for the Institute for Executive Management at Harvard University and the Executive Leadership Institute sponsored by the League for
Innovation in the Community College. Centralia College named Wakefield its 2007 Alumna of the Year.
District Public Information Office
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Green for the 21st Century in Seattle
Innovations in curriculum and operations have earned the 2009 Green Washington Award for the Seattle Community Colleges
– Central, North and South. All three colleges are active members of the Seattle Climate Partnership and North was an
early signer of the American College and University Presidents Climate Commitment. A district-wide Chancellor’s
Sustainability Initiative provides energy, focus and a forum for emerging training and initiatives.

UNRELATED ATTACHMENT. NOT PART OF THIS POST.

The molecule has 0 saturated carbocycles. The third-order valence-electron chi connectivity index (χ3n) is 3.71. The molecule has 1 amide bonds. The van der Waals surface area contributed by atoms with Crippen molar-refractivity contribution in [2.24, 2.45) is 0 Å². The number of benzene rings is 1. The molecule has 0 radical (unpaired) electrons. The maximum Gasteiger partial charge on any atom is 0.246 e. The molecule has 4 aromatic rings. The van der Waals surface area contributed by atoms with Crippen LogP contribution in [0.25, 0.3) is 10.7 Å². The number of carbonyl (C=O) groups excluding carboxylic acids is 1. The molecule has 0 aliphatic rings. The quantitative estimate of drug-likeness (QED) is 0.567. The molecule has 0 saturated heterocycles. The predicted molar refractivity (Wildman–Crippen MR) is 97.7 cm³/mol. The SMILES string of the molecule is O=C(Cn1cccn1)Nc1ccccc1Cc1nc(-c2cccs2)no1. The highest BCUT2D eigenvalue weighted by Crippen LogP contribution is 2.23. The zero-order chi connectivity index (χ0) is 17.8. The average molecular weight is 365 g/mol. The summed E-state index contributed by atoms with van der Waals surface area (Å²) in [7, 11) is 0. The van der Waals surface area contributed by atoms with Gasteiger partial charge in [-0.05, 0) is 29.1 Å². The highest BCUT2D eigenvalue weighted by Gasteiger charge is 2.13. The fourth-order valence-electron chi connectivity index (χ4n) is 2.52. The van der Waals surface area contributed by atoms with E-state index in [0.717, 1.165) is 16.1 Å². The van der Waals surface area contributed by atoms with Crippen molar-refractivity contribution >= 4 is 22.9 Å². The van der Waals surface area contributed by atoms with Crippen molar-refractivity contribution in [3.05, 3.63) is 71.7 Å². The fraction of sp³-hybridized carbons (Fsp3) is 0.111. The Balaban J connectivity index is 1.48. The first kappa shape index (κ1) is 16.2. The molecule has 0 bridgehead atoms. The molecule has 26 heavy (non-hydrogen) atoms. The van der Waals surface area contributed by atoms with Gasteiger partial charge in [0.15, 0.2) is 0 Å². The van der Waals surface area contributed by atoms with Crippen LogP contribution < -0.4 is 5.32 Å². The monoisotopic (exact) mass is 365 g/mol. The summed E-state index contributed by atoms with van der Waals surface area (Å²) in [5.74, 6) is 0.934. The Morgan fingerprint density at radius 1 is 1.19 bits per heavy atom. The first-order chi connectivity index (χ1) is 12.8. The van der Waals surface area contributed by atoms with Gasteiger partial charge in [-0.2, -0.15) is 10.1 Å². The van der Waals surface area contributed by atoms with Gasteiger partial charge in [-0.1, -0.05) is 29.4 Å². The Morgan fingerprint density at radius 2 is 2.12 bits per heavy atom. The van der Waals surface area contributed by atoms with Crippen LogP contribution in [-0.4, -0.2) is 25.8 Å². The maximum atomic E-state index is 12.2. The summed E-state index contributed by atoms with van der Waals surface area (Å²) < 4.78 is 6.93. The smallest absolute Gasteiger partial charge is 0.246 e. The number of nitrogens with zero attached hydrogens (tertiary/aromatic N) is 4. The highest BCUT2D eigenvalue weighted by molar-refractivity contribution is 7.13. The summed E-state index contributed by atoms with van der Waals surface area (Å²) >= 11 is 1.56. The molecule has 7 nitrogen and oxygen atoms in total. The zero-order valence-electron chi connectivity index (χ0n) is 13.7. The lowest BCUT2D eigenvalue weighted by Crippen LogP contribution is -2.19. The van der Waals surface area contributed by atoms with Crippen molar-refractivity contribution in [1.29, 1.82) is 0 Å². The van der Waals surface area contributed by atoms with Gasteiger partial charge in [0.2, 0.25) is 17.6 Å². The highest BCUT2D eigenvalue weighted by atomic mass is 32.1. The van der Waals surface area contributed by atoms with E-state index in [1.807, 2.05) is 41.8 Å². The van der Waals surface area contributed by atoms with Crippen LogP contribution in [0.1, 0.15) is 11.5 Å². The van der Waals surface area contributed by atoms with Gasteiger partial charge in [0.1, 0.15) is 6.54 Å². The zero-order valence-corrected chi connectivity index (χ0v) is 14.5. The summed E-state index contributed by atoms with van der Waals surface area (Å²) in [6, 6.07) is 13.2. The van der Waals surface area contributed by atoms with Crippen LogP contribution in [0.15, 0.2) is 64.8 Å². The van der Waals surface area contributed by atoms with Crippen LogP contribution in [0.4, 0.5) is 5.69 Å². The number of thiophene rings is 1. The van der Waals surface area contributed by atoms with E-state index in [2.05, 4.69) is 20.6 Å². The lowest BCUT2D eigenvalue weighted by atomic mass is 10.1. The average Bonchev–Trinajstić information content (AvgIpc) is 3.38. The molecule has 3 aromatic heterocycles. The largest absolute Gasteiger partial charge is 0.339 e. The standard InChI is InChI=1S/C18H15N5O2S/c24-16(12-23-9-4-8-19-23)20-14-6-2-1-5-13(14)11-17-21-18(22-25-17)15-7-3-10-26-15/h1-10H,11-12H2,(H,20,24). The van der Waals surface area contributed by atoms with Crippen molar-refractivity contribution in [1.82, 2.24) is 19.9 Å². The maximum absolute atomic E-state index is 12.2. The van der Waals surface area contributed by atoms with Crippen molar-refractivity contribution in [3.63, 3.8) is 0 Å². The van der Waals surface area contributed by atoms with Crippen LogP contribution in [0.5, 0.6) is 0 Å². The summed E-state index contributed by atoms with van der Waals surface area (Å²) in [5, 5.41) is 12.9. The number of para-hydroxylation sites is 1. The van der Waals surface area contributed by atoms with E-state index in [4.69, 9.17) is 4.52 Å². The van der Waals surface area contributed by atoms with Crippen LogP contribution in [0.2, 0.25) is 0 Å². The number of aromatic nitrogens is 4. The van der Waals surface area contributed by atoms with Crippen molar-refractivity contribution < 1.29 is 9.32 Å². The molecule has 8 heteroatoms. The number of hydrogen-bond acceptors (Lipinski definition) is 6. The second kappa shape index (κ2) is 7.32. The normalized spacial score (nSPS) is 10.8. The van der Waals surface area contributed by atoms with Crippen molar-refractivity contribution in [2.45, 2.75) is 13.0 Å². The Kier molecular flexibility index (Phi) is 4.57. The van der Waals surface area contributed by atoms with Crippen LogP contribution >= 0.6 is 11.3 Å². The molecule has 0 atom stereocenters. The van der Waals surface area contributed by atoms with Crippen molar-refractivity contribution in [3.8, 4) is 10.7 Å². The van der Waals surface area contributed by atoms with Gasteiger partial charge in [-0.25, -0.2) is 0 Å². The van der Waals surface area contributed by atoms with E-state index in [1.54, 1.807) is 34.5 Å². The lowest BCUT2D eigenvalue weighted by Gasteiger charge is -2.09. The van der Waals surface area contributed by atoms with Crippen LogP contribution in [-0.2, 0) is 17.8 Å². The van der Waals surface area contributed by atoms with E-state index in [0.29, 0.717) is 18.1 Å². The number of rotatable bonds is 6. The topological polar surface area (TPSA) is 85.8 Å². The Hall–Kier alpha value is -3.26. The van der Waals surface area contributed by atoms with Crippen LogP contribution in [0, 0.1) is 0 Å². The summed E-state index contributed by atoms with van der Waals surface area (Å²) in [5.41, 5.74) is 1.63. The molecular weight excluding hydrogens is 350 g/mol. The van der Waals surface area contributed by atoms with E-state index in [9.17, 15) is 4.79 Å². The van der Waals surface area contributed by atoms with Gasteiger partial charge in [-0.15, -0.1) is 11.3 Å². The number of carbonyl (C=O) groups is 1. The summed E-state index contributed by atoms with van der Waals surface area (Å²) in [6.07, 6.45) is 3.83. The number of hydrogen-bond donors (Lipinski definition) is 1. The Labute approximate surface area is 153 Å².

Sustainability is infused into programs ranging from urban agriculture at Central to environmental science,
real estate and building management across the district. Students have funded a sustainability coordinator.
Campus activities include reducing the carbon footprint and promoting recycling and energy conservation, which earned
a “Recycler of the Year” award for South. Last year, the college culinary operations diverted 31 tons of
materials to a regional composting facility – which returned the compost to “green” the college landscape.
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Helping displaced workers to
‘Start Next Quarter’
During the economic downturn, thousands of displaced workers turned to the Seattle Community Colleges at the same
time regional employers reported a need for skilled workers to fill jobs in the new economy. To help both potential